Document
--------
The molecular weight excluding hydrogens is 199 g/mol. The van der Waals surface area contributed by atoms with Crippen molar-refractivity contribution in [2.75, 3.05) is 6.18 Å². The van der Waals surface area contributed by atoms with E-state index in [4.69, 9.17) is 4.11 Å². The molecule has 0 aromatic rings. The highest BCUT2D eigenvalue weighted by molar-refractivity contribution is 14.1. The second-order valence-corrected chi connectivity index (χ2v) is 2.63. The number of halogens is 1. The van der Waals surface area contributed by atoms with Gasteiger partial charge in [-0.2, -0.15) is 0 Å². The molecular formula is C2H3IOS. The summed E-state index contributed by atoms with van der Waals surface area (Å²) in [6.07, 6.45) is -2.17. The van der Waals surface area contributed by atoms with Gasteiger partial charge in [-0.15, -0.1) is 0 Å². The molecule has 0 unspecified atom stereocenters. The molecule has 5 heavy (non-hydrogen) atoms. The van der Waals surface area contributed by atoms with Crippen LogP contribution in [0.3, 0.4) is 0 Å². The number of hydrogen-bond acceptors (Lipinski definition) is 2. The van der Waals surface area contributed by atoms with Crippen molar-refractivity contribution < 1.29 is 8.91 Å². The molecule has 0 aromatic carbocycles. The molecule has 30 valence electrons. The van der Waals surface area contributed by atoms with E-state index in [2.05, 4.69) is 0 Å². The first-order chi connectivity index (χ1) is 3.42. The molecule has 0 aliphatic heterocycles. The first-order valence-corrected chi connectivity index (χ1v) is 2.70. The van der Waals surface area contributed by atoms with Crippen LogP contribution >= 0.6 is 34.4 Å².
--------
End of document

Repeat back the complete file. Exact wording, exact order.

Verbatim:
The molecular weight excluding hydrogens is 199 g/mol. The van der Waals surface area contributed by atoms with Crippen molar-refractivity contribution in [2.75, 3.05) is 6.18 Å². The van der Waals surface area contributed by atoms with E-state index in [4.69, 9.17) is 4.11 Å². The molecule has 0 aromatic rings. The highest BCUT2D eigenvalue weighted by molar-refractivity contribution is 14.1. The second-order valence-corrected chi connectivity index (χ2v) is 2.63. The number of halogens is 1. The van der Waals surface area contributed by atoms with Gasteiger partial charge in [-0.2, -0.15) is 0 Å². The molecular formula is C2H3IOS. The summed E-state index contributed by atoms with van der Waals surface area (Å²) in [6.07, 6.45) is -2.17. The van der Waals surface area contributed by atoms with Gasteiger partial charge in [-0.15, -0.1) is 0 Å². The molecule has 0 unspecified atom stereocenters. The molecule has 5 heavy (non-hydrogen) atoms. The van der Waals surface area contributed by atoms with Crippen LogP contribution in [0.3, 0.4) is 0 Å². The number of hydrogen-bond acceptors (Lipinski definition) is 2. The van der Waals surface area contributed by atoms with Crippen molar-refractivity contribution < 1.29 is 8.91 Å². The molecule has 0 aromatic carbocycles. The molecule has 30 valence electrons. The van der Waals surface area contributed by atoms with E-state index in [2.05, 4.69) is 0 Å². The first-order chi connectivity index (χ1) is 3.42. The molecule has 0 aliphatic heterocycles. The first-order valence-corrected chi connectivity index (χ1v) is 2.70. The van der Waals surface area contributed by atoms with Crippen LogP contribution >= 0.6 is 34.4 Å².